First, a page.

Australian scientists have discovered a gene in a "magical" plant that will open the door for space-based food production, especially during deeper human missions, including to Mars.
Professor Peter Waterhouse, a plant geneticist at the Queensland University of Technology, discovered the gene in the ancient Australian native tobacco plant Nicotiana benthamiana -- known as Pitjuri to indigenous Aboriginal tribes.
‘The ancient Australian native tobacco plant Nicotiana benthamiana -- known as Pitjuri to indigenous Aboriginal tribes is the 'laboratory rat' of the molecular plant world. Researchers think of it as a magical plant with amazing properties.’
He made the discovery while tracing the history of the Pitjuri plant which, for decades, has been used by geneticists as a model plant upon which to test viruses and vaccines. "This plant is the 'laboratory rat' of the molecular plant world. We think of it as a magical plant with amazing properties," he said in a university statement.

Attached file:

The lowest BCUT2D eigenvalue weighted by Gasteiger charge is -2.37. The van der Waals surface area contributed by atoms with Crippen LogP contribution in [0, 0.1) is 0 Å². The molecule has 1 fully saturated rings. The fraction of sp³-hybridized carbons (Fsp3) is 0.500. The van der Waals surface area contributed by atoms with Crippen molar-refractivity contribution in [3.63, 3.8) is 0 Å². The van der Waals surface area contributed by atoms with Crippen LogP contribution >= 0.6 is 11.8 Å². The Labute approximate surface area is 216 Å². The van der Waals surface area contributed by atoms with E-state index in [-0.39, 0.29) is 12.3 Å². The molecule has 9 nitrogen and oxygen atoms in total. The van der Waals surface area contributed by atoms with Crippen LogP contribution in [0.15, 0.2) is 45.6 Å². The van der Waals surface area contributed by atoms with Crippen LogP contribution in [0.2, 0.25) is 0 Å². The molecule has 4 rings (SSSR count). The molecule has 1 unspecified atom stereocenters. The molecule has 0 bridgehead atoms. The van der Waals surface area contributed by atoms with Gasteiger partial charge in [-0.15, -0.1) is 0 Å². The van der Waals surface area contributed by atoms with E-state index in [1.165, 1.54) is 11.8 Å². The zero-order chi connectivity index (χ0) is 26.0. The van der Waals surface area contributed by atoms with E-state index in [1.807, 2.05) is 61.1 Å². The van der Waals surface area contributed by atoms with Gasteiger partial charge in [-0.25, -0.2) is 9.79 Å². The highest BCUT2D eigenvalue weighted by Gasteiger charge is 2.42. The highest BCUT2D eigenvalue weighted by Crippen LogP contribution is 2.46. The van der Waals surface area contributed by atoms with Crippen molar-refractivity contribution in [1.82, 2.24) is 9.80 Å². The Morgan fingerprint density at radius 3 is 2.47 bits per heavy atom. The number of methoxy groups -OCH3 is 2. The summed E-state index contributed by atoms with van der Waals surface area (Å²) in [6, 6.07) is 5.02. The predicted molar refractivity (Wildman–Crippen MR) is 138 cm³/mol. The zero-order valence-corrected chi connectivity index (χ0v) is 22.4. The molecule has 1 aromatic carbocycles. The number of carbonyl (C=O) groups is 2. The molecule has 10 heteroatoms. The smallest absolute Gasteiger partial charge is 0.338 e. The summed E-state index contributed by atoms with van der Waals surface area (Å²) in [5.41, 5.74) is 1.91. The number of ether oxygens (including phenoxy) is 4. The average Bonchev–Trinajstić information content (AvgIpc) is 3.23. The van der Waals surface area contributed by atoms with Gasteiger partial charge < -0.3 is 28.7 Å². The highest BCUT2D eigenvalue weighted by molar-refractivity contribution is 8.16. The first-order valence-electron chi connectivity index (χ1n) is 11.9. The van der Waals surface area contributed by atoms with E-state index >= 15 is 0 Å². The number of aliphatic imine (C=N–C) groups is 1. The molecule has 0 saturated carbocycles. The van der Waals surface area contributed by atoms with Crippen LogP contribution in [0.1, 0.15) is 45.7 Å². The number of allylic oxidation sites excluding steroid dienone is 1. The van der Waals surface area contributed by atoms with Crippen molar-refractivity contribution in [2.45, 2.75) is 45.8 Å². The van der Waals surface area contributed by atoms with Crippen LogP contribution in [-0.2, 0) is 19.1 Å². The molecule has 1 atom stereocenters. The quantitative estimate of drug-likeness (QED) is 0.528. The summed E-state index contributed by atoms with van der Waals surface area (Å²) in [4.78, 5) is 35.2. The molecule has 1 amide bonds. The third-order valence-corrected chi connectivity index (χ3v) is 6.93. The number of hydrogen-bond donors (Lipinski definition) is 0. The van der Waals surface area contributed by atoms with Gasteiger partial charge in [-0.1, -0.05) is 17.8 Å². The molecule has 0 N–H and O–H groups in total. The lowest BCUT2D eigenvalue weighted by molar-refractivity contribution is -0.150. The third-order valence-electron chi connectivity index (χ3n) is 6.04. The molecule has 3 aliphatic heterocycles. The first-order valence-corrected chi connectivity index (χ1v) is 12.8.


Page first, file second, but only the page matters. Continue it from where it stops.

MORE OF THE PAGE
"By sequencing its genome and looking through historical records, we have been able to determine that the original plant came from the Granites area near the Western Australia and Northern Territory border, close to where 'Wolf Creek' was filmed," he explained.
By using a molecular clock and fossil records, the team found that this particular plant has survived in its current form in the wild for around 750,000 years.
"What we found may have a big impact on future plant biotechnology research. We have discovered that it is the plant equivalent of the nude mouse used in medical research," added lead researcher Julia Bally.
The plant has lost its "immune system" and has done that to focus its energies on being able to germinate and grow quickly, rapidly flower, and set seed after even a small amount of rainfall.
"Its focus is on creating small flowers but large seeds and on getting these seeds back into the soil in time for the next rain," Bally noted. The plant has worked out how to fight drought -- its number one predator -- in order to survive through generations.
Scientists could use this discovery to investigate other niche or sterile growing environments where plants were protected from disease -- and space was an intriguing option.
"The recent film "The Martian" which involved an astronaut stranded on Mars growing potatoes while living in an artificial habitat, had a bit more science fact than fiction than people might think," professor Waterhouse informed. The findings also have implications for future genetic research on Earth.